I am delighted to announce the launch of the field implementation component of the Wellbeing Foundation Africa and Nutrition International Scaling Up Zinc and LO-ORS project to combat diarrhoea in Kano and Sokoto states in Nigeria.
The project is funded by the Government of Canada and seeks to increase timely care-seeking and treatment of diarrhoea with zinc and low-osmolarity oral rehydration salts. In partnership with the Ministries of Health in both states, my Wellbeing Foundation Africa and Nutrition International will target caregivers with messages promoting prompt care-seeking for children with diarrhoea and adherence to treatment with zinc and LO-ORS.
As the implementing partner on the Wellbeing Foundation Africa-Nutrition International Scaling Up Zinc and LO-ORS Project in Kano and Sokoto states, I am delighted that this intervention is aptly taking place at a time when diarrhoea and other water-borne diseases are threatening the livelihoods of Nigerians, especially in the northwestern part.
We are grateful to the Ministry of Health, State Primary Health Care Development Agencies and other ministries, departments and agencies within the states for their dedication and commitment to this project, and also to all the frontline health workers who are leading the charge to curb the menace of diarrhoea within northwestern Nigeria.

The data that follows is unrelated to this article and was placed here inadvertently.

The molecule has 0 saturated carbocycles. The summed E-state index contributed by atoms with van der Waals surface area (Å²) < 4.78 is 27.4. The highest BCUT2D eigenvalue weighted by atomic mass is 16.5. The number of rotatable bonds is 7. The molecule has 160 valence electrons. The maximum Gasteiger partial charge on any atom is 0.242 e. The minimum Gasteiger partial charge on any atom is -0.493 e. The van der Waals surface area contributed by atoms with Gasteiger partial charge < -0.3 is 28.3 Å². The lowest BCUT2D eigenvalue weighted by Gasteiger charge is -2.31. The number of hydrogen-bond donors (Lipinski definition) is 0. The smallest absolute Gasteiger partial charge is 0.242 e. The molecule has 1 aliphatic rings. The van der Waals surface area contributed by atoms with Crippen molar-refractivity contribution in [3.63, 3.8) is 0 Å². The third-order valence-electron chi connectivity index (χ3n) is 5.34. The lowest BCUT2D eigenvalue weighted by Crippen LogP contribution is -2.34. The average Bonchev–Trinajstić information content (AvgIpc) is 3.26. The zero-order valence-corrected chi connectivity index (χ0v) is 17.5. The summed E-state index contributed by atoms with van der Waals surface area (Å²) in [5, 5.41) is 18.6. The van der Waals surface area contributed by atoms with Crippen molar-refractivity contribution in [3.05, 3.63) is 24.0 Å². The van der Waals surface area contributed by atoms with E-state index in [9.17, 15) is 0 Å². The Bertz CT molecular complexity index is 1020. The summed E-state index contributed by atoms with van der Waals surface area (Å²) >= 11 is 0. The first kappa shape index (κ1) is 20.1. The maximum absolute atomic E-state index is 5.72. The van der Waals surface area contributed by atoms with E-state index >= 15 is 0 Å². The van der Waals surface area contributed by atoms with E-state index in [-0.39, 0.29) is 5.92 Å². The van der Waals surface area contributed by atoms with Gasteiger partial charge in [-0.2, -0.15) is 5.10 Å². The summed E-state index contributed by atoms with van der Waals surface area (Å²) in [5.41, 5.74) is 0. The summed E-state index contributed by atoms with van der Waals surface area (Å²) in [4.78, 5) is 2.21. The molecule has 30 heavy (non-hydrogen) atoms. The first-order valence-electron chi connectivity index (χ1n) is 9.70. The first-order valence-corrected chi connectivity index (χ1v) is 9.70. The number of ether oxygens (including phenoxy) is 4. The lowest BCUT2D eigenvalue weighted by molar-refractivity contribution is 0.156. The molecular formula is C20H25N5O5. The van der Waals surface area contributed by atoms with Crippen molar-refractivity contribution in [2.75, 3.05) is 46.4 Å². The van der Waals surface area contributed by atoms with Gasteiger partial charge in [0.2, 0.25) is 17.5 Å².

The states will also receive technical and financial support to build the capacity of healthcare providers to treat diarrhoeal cases with zinc and LO-ORS and communicate with caregivers about the treatment, ensuring they can provide care for cases seen in health facilities or within the community.
Nutrition International truly believes in enhancing child survival, and that scaling up zinc and LO-ORS to improve childhood diarrhoea treatment contributes heavily to that. Diarrhoea is preventable and we must focus on continuously improving our prompt health-seeking behaviour, while sustaining availability and access to quality zinc and LO-ORS in public health facilities in the states.
The project has already trained nearly 200 health workers and administrators of selected primary and secondary health facilities in Kano and Sokoto states. By 2023, we are looking to increase the number of caregivers who seek prompt care for cases of childhood diarrhoea by an additional 2,238,439.
Diarrhoea is a leading cause of malnutrition and death in children under the age of five, and malnutrition is also known to prolong episodes of diarrhoea and increase mortality. That is why it is essential for a project like this to be in place, training and retraining health workers on the integrated management of childhood illnesses to enhance the capacity of the health workers.